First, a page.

Peter provides an example of the power of God’s promises to us but also our susceptibility to misuse what He gives to us. Three great promises of ministry to Peter are balanced by three serious mistakes he made.
Temptation 1 – We Know Better Than God
In Matthew 16:13-20 Jesus asks his disciples who people say that he is. Their response is John the Baptist, Elijah or one of the prophets. But when Jesus asks them “who do you say that I am?” Peter proclaims Jesus as the Christ, the Son of the living God. Jesus praises Peter at this point for receiving a revelation from God about who Jesus is. He then promises that He will build His church and the gift of the keys of the kingdom of heaven.
Peter is feeling pretty good about himself at this point – he understands who Jesus is and has been particularly singled out by Jesus. But then, in Matthew 16:21 -28 Jesus tells the disciples that he is going to suffer and die. Peter, buoyed by the praise he got from Jesus earlier, jumps in and rebukes Jesus saying that it will not happen. A confessing Peter who got it right turns into a misunderstanding Peter who got it wrong.
The temptation that Peter faced was that he knew better than God what God’s business should be. This temptation leads to self-glorification. Jesus’ rebuke was harsh: “Get behind me Satan, for you are on men’s side rather than God’s.” But it needed to be harsh otherwise Peter would not have realised how wrong he had gotten it and that he needed to understand what God was doing.
Temptation 2 – Self-confidence in Our Own Abilities and Powers
In Luke 22:31-34 Jesus identifies that the disciples, and in particular Peter, will be sifted by Satan to test their loyalty to God and to Jesus. Peter at this point declares confidently his total loyalty to Jesus: “Lord, with You I am ready to go both to prison and to death!”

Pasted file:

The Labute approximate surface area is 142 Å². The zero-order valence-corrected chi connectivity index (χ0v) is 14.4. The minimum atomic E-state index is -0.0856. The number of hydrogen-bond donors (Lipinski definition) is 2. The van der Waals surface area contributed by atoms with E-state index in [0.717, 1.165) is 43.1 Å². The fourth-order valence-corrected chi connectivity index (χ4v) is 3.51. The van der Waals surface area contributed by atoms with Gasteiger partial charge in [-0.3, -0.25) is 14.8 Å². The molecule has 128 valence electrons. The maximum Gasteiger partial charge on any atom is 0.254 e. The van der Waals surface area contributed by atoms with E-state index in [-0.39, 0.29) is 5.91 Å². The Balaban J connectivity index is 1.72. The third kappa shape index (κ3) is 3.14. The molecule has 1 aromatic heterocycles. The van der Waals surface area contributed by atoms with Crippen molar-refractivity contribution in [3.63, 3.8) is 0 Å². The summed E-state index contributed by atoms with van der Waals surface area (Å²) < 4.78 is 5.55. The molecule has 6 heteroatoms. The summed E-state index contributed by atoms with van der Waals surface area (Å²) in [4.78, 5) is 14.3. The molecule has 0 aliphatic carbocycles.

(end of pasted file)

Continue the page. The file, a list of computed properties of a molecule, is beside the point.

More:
It is important to note that particular positions and gifts come with particular responsibilities and they will also be tested. Jesus had identified that Peter would be tested – and that he had been praying for Peter. But the temptation is that we think we can succeed apart from Jesus, His prayers for us and his power. We go to do it for God not with Him. But we cannot in our own strength, remain loyal and faithful to the Lord. Jesus rebukes Peter saying – you will deny me three times. Which we know that Peter did.
Temptation 3 – To Focus on What God Has Called Others to Do
In John 21:15-17 Jesus asks Peter three times whether he loves Him, and three times He tells Peter that his responsibility is to care for God’s people. Then, in John 21:20, Peter questions Jesus about John and what he should be doing. The temptation at this point is to take our attention away from what God has called us to do and begin to interfere in His purpose and will for someone else. This can occur by taking responsibility for something God has not entrusted to us. When we do that we inadvertently breach someone else’s authority, because there is no such thing as responsibility without authority.
Jesus again in this circumstance rebukes Peter: “What is that to you? Follow me!” Peter needed to focus on what Jesus had asked Him to do, not anyone else.
While Peter was given great responsibility and authority by Jesus, and did some incredible things in the early church, He made a number of mistakes and had a number of things to learn. We also need to learn from Peter’s mistakes and remember:
- To learn and understand what God is doing – we don’t know better than God;
- To work with God and not for Him – don’t rely on our own abilities and powers; and
- Remember to focus on our own task – don’t be distracted by what God has called others to do.